Lifton Community Primary School

SEN Information Report – September 2016

What our school can offer children with Special Educational Needs and Disabilities.  


What kinds of special educational needs are provided for by our school?

No pupil will be refused admission to school on the basis of his or her special educational need. In line with the Equality Act 2010 we will not discriminate against disabled children in respect of admissions for a reason related to their disability. We will use our best endeavours to provide effective educational provision. Pupils have special educational needs if they have a learning difficulty or disability which calls for special education provision to be made for him/her, namely provision which is additional to or different from what is normally available in a differentiated curriculum. Areas of need:

  • Cognition and Learning
  • Social, Emotional and Mental Health Difficulties
  • Communication and Interaction needs
  • Sensory and/or Physical needs

Who is responsible for children with SEN?

Mrs Susan Richardson is our Governor responsible for SEN. Our Headteacher is Mrs Melanie Cripps and she has responsibility for all our pupils. Mrs Tanya Clark is our SENCO and is responsible for co-ordinating SEN provision across the school. The Assistant SENCO is Mrs Melanie Cripps. All class teachers are responsible for the day to day needs of SEN children in their class.  

How do I contact the people responsible for SEN or arrange to meet them?

School Contact Number: 01566 784288 SENCO: Mrs Tanya Clark: Assistant SENCO: THRIVE: Mrs Melanie Cripps, Miss Tracey March  

What training or specialist expertise do the staff at Lifton Community Primary School have around SEN?

  • Mrs Tanya Clark is currently studying for the National SENCO award.
  • Mrs Melanie Cripps is a licensed THRIVE Practitioner.
  • Miss Tracey March is also a licensed THRIVE Practitioner.
  • Staff members receive in service training about a range of different special educational needs. This may include: speech & language, behaviour and specific learning difficulties.
  • Epi-pen and epilepsy training is also delivered annually.

How does Lifton Community Primary School involve parents and children in their SEN support?

Our school really values our strong relationships with families and recognises the importance of working together to support the best possible outcomes for children.

  • Teachers are usually available to discuss issues with parents at the end of the school day or, if that is not possible, then by appointment at a mutually convenient time.
  • Some children will have a provision map outlining any additional interventions or adaptations to quality first teaching that will be made for them. These are shared, reviewed and updated with parents regularly.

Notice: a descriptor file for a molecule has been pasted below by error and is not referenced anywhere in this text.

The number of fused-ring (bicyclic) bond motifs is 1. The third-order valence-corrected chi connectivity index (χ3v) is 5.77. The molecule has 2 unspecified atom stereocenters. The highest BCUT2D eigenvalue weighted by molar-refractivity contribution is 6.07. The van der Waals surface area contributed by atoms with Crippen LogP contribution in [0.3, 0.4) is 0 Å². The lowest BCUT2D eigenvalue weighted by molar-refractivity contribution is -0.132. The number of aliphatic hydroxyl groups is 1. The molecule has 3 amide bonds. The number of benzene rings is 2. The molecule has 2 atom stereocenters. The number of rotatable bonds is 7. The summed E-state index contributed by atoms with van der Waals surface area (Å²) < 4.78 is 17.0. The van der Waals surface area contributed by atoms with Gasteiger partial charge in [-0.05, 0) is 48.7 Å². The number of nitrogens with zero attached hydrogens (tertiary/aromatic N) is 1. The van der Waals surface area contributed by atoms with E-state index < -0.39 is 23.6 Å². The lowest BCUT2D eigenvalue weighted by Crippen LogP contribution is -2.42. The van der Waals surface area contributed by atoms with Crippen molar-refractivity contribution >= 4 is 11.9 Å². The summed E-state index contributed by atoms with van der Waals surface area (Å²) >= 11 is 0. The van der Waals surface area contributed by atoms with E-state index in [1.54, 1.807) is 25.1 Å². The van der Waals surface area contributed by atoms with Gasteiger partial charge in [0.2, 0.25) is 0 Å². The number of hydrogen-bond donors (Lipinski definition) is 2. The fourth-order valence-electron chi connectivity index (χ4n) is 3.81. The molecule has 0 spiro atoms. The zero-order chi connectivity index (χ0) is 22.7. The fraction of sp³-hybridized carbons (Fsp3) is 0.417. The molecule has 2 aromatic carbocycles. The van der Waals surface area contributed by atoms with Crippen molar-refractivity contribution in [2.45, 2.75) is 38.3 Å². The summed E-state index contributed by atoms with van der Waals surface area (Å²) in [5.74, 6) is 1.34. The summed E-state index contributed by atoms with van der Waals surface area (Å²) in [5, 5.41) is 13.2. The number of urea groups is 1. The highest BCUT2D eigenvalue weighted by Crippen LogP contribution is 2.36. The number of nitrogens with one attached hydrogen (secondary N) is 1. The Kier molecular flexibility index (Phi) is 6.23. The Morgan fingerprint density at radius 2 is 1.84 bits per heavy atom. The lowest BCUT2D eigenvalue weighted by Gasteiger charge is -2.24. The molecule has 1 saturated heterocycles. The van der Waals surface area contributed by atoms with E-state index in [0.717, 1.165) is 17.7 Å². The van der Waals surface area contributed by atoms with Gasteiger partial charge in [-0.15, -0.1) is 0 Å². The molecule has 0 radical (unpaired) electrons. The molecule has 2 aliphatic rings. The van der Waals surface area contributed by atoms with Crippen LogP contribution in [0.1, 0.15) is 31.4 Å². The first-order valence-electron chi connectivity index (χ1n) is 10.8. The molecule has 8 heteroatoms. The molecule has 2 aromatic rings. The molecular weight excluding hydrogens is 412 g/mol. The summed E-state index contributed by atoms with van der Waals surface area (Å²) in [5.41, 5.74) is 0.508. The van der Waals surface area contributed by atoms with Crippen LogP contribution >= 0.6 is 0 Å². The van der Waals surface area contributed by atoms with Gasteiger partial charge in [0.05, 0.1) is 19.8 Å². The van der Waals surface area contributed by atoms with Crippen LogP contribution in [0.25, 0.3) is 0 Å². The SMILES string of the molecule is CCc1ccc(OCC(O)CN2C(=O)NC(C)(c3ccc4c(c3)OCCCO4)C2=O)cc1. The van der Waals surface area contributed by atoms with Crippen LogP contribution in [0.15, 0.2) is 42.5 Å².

• Some children will require a DAF (Devon Assessment Framework) which involves more in-depth planning and outlines additional resources that may be required to ensure that the best outcomes are achieved for that child – My Plan. It aims to provide a coordinated system, including support across education, health and social care. Again these are shared, reviewed and updated with parents regularly.
  • Further children will have a Statement or an Education, Health & Care Plan (EHCP) and sets out targets and actions for the child. Again these are shared, reviewed and updated with parents regularly.
  • We also have termly parent evenings for all children with their class teachers to discuss progress, targets and support arrangements.

How does Lifton Community Primary School assess the progress of pupils and what would the school do if my child is falling behind?

Each class teacher assesses the children continually as a matter of course. Assessment information against subject expectations/learning objectives are recorded in the class teacher’s assessment files. Assessments indicating whether a child is on track to meet end of year expectations are recorded termly for Reading, Writing and Maths. If a teacher feels that a child is not making expected progress they will identify the child’s barriers to learning and teach them in different ways to help them access the learning – adaptations to quality first teaching. This will be discussed with the Special Needs Coordinator (SENCO). If more or different support is needed, a provision map is put into place to support the child and help them to make more progress. Provision maps outline interventions that the child will receive. Interventions take place regularly and are focused on improving children’s specific areas of need, setting realistic targets to be worked towards in Reading, Writing and Maths. These are shared and reviewed with parents. If a child has more complex needs and may need support from outside agencies a DAF will be drawn up and shared with parents and children to set targets and review progress. In some cases, the SENCO assesses a child to identify what their particular difficulty is and to set targets to help them. If necessary, the SENCO will seek advice from other professionals to make more detailed assessments.